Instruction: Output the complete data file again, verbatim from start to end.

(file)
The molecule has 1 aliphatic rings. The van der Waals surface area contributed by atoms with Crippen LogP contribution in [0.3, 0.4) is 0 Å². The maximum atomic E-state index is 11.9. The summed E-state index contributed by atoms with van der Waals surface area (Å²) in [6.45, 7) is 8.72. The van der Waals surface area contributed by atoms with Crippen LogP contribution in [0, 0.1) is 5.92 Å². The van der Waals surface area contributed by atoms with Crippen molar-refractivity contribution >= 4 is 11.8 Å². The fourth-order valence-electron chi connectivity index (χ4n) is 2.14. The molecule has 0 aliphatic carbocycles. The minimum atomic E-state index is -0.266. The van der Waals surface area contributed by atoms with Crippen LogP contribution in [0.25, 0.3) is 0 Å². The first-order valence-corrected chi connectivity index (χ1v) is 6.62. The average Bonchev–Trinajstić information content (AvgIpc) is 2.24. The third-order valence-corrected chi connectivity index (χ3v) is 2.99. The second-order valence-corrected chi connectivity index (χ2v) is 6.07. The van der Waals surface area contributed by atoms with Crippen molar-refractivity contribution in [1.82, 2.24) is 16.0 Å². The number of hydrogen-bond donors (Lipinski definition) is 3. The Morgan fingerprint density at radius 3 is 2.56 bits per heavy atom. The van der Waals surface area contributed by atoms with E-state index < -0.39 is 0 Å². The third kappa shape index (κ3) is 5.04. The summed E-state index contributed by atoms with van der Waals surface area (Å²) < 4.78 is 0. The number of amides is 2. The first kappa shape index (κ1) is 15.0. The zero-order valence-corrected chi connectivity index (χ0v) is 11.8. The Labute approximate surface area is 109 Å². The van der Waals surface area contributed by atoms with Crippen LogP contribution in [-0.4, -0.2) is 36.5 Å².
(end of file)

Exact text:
The molecule has 1 aliphatic rings. The van der Waals surface area contributed by atoms with Crippen LogP contribution in [0.3, 0.4) is 0 Å². The maximum atomic E-state index is 11.9. The summed E-state index contributed by atoms with van der Waals surface area (Å²) in [6.45, 7) is 8.72. The van der Waals surface area contributed by atoms with Crippen LogP contribution in [0, 0.1) is 5.92 Å². The van der Waals surface area contributed by atoms with Crippen molar-refractivity contribution >= 4 is 11.8 Å². The fourth-order valence-electron chi connectivity index (χ4n) is 2.14. The molecule has 0 aliphatic carbocycles. The minimum atomic E-state index is -0.266. The van der Waals surface area contributed by atoms with Crippen LogP contribution in [0.25, 0.3) is 0 Å². The first-order valence-corrected chi connectivity index (χ1v) is 6.62. The average Bonchev–Trinajstić information content (AvgIpc) is 2.24. The third-order valence-corrected chi connectivity index (χ3v) is 2.99. The second-order valence-corrected chi connectivity index (χ2v) is 6.07. The van der Waals surface area contributed by atoms with Crippen molar-refractivity contribution in [1.82, 2.24) is 16.0 Å². The number of hydrogen-bond donors (Lipinski definition) is 3. The Morgan fingerprint density at radius 3 is 2.56 bits per heavy atom. The van der Waals surface area contributed by atoms with E-state index < -0.39 is 0 Å². The third kappa shape index (κ3) is 5.04. The summed E-state index contributed by atoms with van der Waals surface area (Å²) < 4.78 is 0. The number of amides is 2. The first kappa shape index (κ1) is 15.0. The zero-order valence-corrected chi connectivity index (χ0v) is 11.8. The Labute approximate surface area is 109 Å². The van der Waals surface area contributed by atoms with Crippen LogP contribution in [-0.4, -0.2) is 36.5 Å².